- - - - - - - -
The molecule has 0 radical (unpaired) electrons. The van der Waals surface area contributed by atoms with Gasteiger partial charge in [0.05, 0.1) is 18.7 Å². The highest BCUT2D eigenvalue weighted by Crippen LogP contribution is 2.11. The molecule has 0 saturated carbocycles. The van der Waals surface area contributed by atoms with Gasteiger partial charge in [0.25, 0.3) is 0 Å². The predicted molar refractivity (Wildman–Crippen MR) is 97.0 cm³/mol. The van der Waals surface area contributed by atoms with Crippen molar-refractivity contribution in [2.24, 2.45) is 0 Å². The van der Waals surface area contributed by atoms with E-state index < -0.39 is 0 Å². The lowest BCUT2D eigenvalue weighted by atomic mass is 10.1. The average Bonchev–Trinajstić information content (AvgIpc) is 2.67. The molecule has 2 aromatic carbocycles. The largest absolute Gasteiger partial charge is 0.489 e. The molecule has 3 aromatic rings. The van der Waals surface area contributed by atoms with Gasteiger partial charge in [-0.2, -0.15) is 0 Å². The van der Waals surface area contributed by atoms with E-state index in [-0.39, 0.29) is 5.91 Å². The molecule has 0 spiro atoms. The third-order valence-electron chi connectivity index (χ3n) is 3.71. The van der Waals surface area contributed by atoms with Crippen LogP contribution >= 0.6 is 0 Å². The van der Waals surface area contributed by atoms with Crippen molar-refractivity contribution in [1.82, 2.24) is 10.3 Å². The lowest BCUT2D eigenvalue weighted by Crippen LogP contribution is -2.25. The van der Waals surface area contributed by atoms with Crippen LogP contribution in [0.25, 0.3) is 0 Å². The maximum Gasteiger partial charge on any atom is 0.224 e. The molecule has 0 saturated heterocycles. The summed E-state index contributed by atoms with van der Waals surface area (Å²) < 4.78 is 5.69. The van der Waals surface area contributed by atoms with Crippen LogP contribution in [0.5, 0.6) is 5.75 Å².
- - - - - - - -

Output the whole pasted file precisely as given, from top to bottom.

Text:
The molecule has 0 radical (unpaired) electrons. The van der Waals surface area contributed by atoms with Gasteiger partial charge in [0.05, 0.1) is 18.7 Å². The highest BCUT2D eigenvalue weighted by Crippen LogP contribution is 2.11. The molecule has 0 saturated carbocycles. The van der Waals surface area contributed by atoms with Gasteiger partial charge in [0.25, 0.3) is 0 Å². The predicted molar refractivity (Wildman–Crippen MR) is 97.0 cm³/mol. The van der Waals surface area contributed by atoms with Crippen molar-refractivity contribution in [2.24, 2.45) is 0 Å². The van der Waals surface area contributed by atoms with E-state index < -0.39 is 0 Å². The lowest BCUT2D eigenvalue weighted by atomic mass is 10.1. The average Bonchev–Trinajstić information content (AvgIpc) is 2.67. The molecule has 2 aromatic carbocycles. The largest absolute Gasteiger partial charge is 0.489 e. The molecule has 3 aromatic rings. The van der Waals surface area contributed by atoms with Gasteiger partial charge in [-0.2, -0.15) is 0 Å². The van der Waals surface area contributed by atoms with E-state index in [-0.39, 0.29) is 5.91 Å². The molecule has 0 spiro atoms. The third-order valence-electron chi connectivity index (χ3n) is 3.71. The van der Waals surface area contributed by atoms with Crippen LogP contribution >= 0.6 is 0 Å². The van der Waals surface area contributed by atoms with Crippen molar-refractivity contribution in [1.82, 2.24) is 10.3 Å². The lowest BCUT2D eigenvalue weighted by Crippen LogP contribution is -2.25. The van der Waals surface area contributed by atoms with Crippen LogP contribution in [0.25, 0.3) is 0 Å². The maximum Gasteiger partial charge on any atom is 0.224 e. The molecule has 0 saturated heterocycles. The summed E-state index contributed by atoms with van der Waals surface area (Å²) < 4.78 is 5.69. The van der Waals surface area contributed by atoms with Crippen LogP contribution in [0.5, 0.6) is 5.75 Å².